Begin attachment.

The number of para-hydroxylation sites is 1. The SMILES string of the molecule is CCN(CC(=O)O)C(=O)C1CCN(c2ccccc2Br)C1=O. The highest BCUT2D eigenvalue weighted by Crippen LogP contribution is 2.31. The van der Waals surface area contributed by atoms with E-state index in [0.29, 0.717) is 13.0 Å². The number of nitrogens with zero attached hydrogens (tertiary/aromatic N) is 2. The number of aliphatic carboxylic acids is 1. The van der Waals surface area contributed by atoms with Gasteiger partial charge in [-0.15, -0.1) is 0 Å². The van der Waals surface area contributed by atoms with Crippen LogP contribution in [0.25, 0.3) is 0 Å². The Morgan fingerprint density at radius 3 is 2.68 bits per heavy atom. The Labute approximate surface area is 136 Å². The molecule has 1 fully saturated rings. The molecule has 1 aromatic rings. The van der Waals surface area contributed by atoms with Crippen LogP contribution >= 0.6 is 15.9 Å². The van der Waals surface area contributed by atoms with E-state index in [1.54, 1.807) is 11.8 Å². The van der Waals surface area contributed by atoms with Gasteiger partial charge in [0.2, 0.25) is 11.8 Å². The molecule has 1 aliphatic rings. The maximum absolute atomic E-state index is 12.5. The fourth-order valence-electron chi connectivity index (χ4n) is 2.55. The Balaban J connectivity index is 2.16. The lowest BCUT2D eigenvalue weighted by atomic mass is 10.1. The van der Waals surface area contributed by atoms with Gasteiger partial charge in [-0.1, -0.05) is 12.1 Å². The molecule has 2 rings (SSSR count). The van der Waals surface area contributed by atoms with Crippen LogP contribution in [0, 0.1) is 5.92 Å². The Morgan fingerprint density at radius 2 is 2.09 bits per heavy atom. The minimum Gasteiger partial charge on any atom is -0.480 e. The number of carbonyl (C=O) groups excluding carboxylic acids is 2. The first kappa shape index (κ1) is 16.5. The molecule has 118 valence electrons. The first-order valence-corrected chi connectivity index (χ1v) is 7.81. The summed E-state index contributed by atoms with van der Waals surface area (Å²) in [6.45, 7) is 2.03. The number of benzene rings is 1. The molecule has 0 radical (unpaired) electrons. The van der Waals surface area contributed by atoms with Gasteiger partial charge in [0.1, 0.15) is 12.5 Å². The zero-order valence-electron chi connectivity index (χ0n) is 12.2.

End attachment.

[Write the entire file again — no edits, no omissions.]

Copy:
The number of para-hydroxylation sites is 1. The SMILES string of the molecule is CCN(CC(=O)O)C(=O)C1CCN(c2ccccc2Br)C1=O. The highest BCUT2D eigenvalue weighted by Crippen LogP contribution is 2.31. The van der Waals surface area contributed by atoms with E-state index in [0.29, 0.717) is 13.0 Å². The number of nitrogens with zero attached hydrogens (tertiary/aromatic N) is 2. The number of aliphatic carboxylic acids is 1. The van der Waals surface area contributed by atoms with Gasteiger partial charge in [-0.15, -0.1) is 0 Å². The van der Waals surface area contributed by atoms with Crippen LogP contribution in [0.25, 0.3) is 0 Å². The Morgan fingerprint density at radius 3 is 2.68 bits per heavy atom. The Labute approximate surface area is 136 Å². The molecule has 1 fully saturated rings. The molecule has 1 aromatic rings. The van der Waals surface area contributed by atoms with Crippen LogP contribution >= 0.6 is 15.9 Å². The van der Waals surface area contributed by atoms with E-state index in [1.54, 1.807) is 11.8 Å². The van der Waals surface area contributed by atoms with Gasteiger partial charge in [0.2, 0.25) is 11.8 Å². The molecule has 1 aliphatic rings. The maximum absolute atomic E-state index is 12.5. The fourth-order valence-electron chi connectivity index (χ4n) is 2.55. The Balaban J connectivity index is 2.16. The lowest BCUT2D eigenvalue weighted by atomic mass is 10.1. The van der Waals surface area contributed by atoms with Gasteiger partial charge in [-0.1, -0.05) is 12.1 Å². The molecule has 2 rings (SSSR count). The van der Waals surface area contributed by atoms with Crippen LogP contribution in [0, 0.1) is 5.92 Å². The Morgan fingerprint density at radius 2 is 2.09 bits per heavy atom. The minimum Gasteiger partial charge on any atom is -0.480 e. The number of carbonyl (C=O) groups excluding carboxylic acids is 2. The first kappa shape index (κ1) is 16.5. The molecule has 118 valence electrons. The first-order valence-corrected chi connectivity index (χ1v) is 7.81. The summed E-state index contributed by atoms with van der Waals surface area (Å²) in [6.45, 7) is 2.03. The number of benzene rings is 1. The molecule has 0 radical (unpaired) electrons. The van der Waals surface area contributed by atoms with Gasteiger partial charge in [0.1, 0.15) is 12.5 Å². The zero-order valence-electron chi connectivity index (χ0n) is 12.2.